Wednesday column: How to win at app store optimization
Each Wednesday, Talking New Media invites digital publishing leaders to discuss industry topics, or explain and demonstrate the latest solutions involving digital media. In this week’s column, Nick Kleanthous, Marketing Analyst and Webmaster at YUDU Media, talks about app store optimization
What ASO is: App Store Optimization (ASO) is the name given to methods, both proven and purported to help your app rank higher in various app store ecosystems. More broadly, it’s perhaps one of the most important pieces of the mobile marketing puzzle as a whole, as Forrester estimates that 63% of apps are first discovered through app store searches.
For the purposes of clarity we’ll be concentrating on how best to optimize for Apple’s App Store algorithms unless explicitly stated otherwise. Note however that aside from a few special features (+1’s being a key example), Google Play’s methods of weighting apps is very similar and that most of what is discussed is transferable between any app-based ecosystem (for example, visual design elements such as iconography).
What ASO isn’t: ASO is not a strategy to “trick” both users and app stores into ranking bad content highly. Your first area of concern should always be the quality of the content you are putting out to market. Beyond that, ASO is merely adding value on top of what should be an established foundation. Not building it outright. If you feel content is not up to scratch, be more rigorous with your QA of it until it is.
The 8 key factors:
Text and Metadata
Firstly, bear in mind that “keywords” as a term applies to all text-based data and metadata you attach to your app (i.e. the title and description too), not just the keywords field in iTunes Connect.
As opposed to the now largely deprecated “keyword” attribute in HTML, App Store keywords still have significant relevance as far as app ranking works.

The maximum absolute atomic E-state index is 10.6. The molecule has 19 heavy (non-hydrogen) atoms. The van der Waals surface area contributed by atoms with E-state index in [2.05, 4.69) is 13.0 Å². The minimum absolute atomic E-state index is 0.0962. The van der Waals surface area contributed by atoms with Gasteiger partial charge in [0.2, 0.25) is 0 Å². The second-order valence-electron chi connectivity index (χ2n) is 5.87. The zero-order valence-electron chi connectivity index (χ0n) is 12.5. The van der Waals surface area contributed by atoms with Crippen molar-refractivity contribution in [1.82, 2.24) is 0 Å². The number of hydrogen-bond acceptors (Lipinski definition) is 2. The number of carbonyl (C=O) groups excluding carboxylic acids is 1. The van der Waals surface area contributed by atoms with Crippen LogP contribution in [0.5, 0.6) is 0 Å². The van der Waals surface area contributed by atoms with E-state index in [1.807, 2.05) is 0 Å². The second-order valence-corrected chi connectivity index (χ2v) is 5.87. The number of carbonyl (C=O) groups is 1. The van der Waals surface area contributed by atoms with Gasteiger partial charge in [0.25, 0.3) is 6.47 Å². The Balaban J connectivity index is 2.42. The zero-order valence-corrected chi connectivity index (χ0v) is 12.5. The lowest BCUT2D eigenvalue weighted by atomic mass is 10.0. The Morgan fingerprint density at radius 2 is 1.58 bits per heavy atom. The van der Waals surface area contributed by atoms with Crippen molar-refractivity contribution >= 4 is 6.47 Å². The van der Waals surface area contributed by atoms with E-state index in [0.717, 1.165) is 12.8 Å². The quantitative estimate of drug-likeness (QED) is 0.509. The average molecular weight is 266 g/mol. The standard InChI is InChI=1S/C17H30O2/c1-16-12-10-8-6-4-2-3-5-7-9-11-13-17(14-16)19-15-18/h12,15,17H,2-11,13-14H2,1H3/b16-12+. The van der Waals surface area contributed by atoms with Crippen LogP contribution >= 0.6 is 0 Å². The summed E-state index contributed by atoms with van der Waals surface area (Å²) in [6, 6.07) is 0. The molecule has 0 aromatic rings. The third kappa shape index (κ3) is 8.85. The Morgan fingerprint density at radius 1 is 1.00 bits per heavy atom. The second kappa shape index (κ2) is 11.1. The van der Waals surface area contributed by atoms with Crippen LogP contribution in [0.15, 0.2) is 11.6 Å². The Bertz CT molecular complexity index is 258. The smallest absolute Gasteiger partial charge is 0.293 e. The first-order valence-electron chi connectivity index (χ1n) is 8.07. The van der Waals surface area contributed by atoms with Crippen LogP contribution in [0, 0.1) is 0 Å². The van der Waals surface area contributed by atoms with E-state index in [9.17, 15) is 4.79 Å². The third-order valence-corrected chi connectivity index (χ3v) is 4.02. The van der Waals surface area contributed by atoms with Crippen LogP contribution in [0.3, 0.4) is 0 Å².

There are a wide variety of tools for the explicit purpose of analyzing what apps are ranking well for what keywords, find one that suits you and use it. You’re going to want to use these tools regularly to acquaint yourself with competitors in your space, and what keywords they are ranking well for as well. Make sure to examine not just global keywords, but keywords as they relate to regional app stores and particular categories and subcategories within it too.
Ideally you’ll want to exploit avenues of opportunity such as relevant, trending search terms that aren’t necessary being widely employed as keywords. Always try to avoid common words and phrases, singular words are generally believed to work better.
Overwhelmingly the most important thing here is experimentation to see what works, don’t be disheartened by initially poor results.
Apple weights the app title heavily. Indeed many ASO experts claim that they emphasize keywords in the title above the keywords section itself.
Given the extra weight afforded to the title, you’ll want any premier keywords you identify to appear in the title space rather than the keyword space. Remember not to replicate keywords across both the title and the keywords section and try to communicate the intent of the app in 30 characters or less, as this is the cut-off limit for visible characters on the Desktop iTunes store.
Social-proofing is of key importance in the description. Are any achievements you can underscore? Do you rank particularly highly in any regional app stores, or across any particular categories? Any particularly glowing reviews you can single-line excerpt?
Marks of legitimacy, when properly emphasized, are extremely important. SignNow’s description on the app store is an excellent illustration.
As with any marketing material, prioritize brevity above lengthy exposition. The first paragraph your window for attempting to engage the user so this is where you’ll want to place your unique selling point. More detailed information should follow beneath this. These aforementioned points of interests (social proofs) should make use of bullet points underneath the introductory paragraph as a result. Short sentences are key here.
This space should also be used as a way of keeping potential users aware of recent updates, as with Facebook’s app. Be aware that linking to your website and other relevant channels at the bottom is generally considered best practice.